The union representing workers at the CHSLD with the second most COVID-19 cases in the province says a nurse was forced to go to work with symptoms, then later found out she had tested positive for the disease.
According to the list the Quebec government released earlier this week of 142 long-term care homes with cases of the coronavirus, 120 residents have the virus at CHSLD Sainte-Dorothée in Laval.
Fifty-five residents have died at the residence since March 17, according to documents obtained by Radio-Canada this week, a figure eight times that of the home’s usual monthly death rate.
Last month, reports surfaced that managers of the home on Samson Boulevard had forced employees with symptoms to come into work because it was so short-staffed.
But the union says it has happened again at least three times since, including this week, when at the end of a nurse’s shift Thursday, she received her positive COVID-19 result.
‘It’s a carnage; it’s a nightmare’
“They’re making the same mistakes that caused this carnage — because, for me, it’s a carnage; it’s a nightmare for the workers, as well as the clients,” said Jean-François Houle, a vice-president at the union representing workers of the CISSS de Laval, the city’s local health board.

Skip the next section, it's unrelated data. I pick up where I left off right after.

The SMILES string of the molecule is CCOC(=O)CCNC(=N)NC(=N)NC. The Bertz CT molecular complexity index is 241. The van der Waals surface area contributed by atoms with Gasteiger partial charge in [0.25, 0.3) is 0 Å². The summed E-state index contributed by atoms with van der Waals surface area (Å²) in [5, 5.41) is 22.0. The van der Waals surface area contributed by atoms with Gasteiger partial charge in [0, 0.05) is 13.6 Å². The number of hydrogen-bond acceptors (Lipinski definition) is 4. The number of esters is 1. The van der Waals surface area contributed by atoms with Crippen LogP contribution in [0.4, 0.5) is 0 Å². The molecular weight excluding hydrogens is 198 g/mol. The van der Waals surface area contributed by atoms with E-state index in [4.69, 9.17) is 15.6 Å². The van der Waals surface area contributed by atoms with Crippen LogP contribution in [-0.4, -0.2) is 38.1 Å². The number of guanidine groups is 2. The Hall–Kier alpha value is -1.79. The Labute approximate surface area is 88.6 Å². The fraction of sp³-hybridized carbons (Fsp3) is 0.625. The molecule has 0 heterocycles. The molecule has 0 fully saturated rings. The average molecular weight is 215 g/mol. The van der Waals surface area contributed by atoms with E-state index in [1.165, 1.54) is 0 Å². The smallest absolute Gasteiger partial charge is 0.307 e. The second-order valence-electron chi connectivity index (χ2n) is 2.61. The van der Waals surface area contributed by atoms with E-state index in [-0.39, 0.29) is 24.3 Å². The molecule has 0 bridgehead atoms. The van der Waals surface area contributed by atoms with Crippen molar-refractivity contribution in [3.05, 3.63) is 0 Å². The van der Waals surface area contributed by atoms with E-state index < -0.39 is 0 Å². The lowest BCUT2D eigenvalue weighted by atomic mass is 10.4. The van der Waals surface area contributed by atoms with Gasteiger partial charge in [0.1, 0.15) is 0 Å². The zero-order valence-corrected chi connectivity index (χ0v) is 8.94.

Houle said Friday on Radio-Canada’s Tout un matin that the nurse began presenting symptoms of the virus this week.
She got tested and decided to stay home Wednesday while she waited for the results, but was reprimanded by her manager for not coming into work, he said.
Houle said the manager urged the nurse to come in for her 7:30 a.m. shift Thursday. When personal support workers got wind of the situation, Houle said they contacted him and he sent an email to the CISSS’s human relations department.
He did not hear back, and the nurse went to work Thursday. At 3:30 p.m. when she got off, she got the result.
“It’s the thousand-dollar question,” Houle said, when asked why the nurse was told to come into work despite her symptoms.
“I think there’s just such a lack of personnel, and reinforcements haven’t arrived as fast as expected,so there are some managers forcing people to come in.”
The nurse wore a mask and gloves for her interactions with residents, Houle said, but didn’t while she was triaging their medications in the home’s nurses room.
“Right now, I can’t tell you whether those meds were distributed to patients or not,” Houle said.
A CISSS de Laval spokesperson, Julie Lamarche, told Tout un matin that all of the CHSLD began testing employees April 6. She said they are screened for symptoms at the entrance of the residence.
“So that woman would have been asked whether she had symptoms or not,” Lamarche said.
But Houle said the nurse’s manager was aware of her symptoms.
She said staff now have to wear masks at all times, including in the nurses room, which wasn’t the case before. The CISSS has added “coaches” at the CHSLD to guide employees through the new protocols, Lamarche added.